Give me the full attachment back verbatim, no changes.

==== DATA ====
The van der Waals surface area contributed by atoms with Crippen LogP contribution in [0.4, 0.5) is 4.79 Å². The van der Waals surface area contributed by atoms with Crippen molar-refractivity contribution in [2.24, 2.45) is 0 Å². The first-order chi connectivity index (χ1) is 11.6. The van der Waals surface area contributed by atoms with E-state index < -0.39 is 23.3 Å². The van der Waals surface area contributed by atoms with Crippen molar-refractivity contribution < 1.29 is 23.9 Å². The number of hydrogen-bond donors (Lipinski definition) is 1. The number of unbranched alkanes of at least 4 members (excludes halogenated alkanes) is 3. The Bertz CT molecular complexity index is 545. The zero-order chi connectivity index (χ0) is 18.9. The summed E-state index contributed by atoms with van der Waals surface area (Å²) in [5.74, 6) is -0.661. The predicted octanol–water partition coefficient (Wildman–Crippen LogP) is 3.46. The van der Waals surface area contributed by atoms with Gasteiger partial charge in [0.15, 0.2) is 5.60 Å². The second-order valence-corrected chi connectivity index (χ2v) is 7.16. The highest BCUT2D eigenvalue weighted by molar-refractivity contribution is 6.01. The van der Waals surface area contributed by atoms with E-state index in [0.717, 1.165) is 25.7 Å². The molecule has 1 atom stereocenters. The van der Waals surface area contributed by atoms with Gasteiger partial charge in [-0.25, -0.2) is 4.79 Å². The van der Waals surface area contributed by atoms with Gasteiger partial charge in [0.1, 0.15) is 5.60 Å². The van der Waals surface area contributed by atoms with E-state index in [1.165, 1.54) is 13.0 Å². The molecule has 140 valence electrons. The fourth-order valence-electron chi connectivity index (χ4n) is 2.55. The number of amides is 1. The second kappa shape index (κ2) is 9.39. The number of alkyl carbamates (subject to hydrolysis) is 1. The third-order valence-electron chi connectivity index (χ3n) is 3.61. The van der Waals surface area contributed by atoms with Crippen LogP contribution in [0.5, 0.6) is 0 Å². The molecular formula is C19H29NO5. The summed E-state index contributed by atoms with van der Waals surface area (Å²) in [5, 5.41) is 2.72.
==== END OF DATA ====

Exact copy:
The van der Waals surface area contributed by atoms with Crippen LogP contribution in [0.4, 0.5) is 4.79 Å². The van der Waals surface area contributed by atoms with Crippen molar-refractivity contribution in [2.24, 2.45) is 0 Å². The first-order chi connectivity index (χ1) is 11.6. The van der Waals surface area contributed by atoms with E-state index < -0.39 is 23.3 Å². The van der Waals surface area contributed by atoms with Crippen molar-refractivity contribution < 1.29 is 23.9 Å². The number of hydrogen-bond donors (Lipinski definition) is 1. The number of unbranched alkanes of at least 4 members (excludes halogenated alkanes) is 3. The Bertz CT molecular complexity index is 545. The zero-order chi connectivity index (χ0) is 18.9. The summed E-state index contributed by atoms with van der Waals surface area (Å²) in [5.74, 6) is -0.661. The predicted octanol–water partition coefficient (Wildman–Crippen LogP) is 3.46. The van der Waals surface area contributed by atoms with Gasteiger partial charge in [0.15, 0.2) is 5.60 Å². The second-order valence-corrected chi connectivity index (χ2v) is 7.16. The highest BCUT2D eigenvalue weighted by molar-refractivity contribution is 6.01. The van der Waals surface area contributed by atoms with E-state index in [0.717, 1.165) is 25.7 Å². The molecule has 1 atom stereocenters. The van der Waals surface area contributed by atoms with Gasteiger partial charge in [-0.25, -0.2) is 4.79 Å². The van der Waals surface area contributed by atoms with Gasteiger partial charge in [0.1, 0.15) is 5.60 Å². The van der Waals surface area contributed by atoms with E-state index in [1.165, 1.54) is 13.0 Å². The molecule has 140 valence electrons. The fourth-order valence-electron chi connectivity index (χ4n) is 2.55. The number of amides is 1. The second kappa shape index (κ2) is 9.39. The number of alkyl carbamates (subject to hydrolysis) is 1. The third-order valence-electron chi connectivity index (χ3n) is 3.61. The van der Waals surface area contributed by atoms with Crippen LogP contribution in [0.5, 0.6) is 0 Å². The molecular formula is C19H29NO5. The summed E-state index contributed by atoms with van der Waals surface area (Å²) in [5, 5.41) is 2.72.